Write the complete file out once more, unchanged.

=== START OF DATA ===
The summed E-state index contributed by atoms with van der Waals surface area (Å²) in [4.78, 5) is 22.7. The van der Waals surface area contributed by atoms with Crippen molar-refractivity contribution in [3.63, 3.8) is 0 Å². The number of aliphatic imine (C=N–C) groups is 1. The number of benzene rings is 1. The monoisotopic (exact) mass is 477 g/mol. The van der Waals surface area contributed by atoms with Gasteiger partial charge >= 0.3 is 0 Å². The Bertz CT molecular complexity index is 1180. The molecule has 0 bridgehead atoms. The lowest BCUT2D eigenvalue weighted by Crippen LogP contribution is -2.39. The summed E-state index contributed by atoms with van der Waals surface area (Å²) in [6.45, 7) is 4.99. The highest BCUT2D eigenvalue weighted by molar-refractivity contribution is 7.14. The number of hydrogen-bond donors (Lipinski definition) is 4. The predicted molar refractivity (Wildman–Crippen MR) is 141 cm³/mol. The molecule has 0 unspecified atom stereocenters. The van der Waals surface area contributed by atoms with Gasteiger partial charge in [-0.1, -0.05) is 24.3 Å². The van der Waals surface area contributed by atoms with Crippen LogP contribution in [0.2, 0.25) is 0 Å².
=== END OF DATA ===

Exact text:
The summed E-state index contributed by atoms with van der Waals surface area (Å²) in [4.78, 5) is 22.7. The van der Waals surface area contributed by atoms with Crippen molar-refractivity contribution in [3.63, 3.8) is 0 Å². The number of aliphatic imine (C=N–C) groups is 1. The number of benzene rings is 1. The monoisotopic (exact) mass is 477 g/mol. The van der Waals surface area contributed by atoms with Gasteiger partial charge >= 0.3 is 0 Å². The Bertz CT molecular complexity index is 1180. The molecule has 0 bridgehead atoms. The lowest BCUT2D eigenvalue weighted by Crippen LogP contribution is -2.39. The summed E-state index contributed by atoms with van der Waals surface area (Å²) in [6.45, 7) is 4.99. The highest BCUT2D eigenvalue weighted by molar-refractivity contribution is 7.14. The number of hydrogen-bond donors (Lipinski definition) is 4. The predicted molar refractivity (Wildman–Crippen MR) is 141 cm³/mol. The molecule has 0 unspecified atom stereocenters. The van der Waals surface area contributed by atoms with Gasteiger partial charge in [-0.1, -0.05) is 24.3 Å². The van der Waals surface area contributed by atoms with Crippen LogP contribution in [0.2, 0.25) is 0 Å².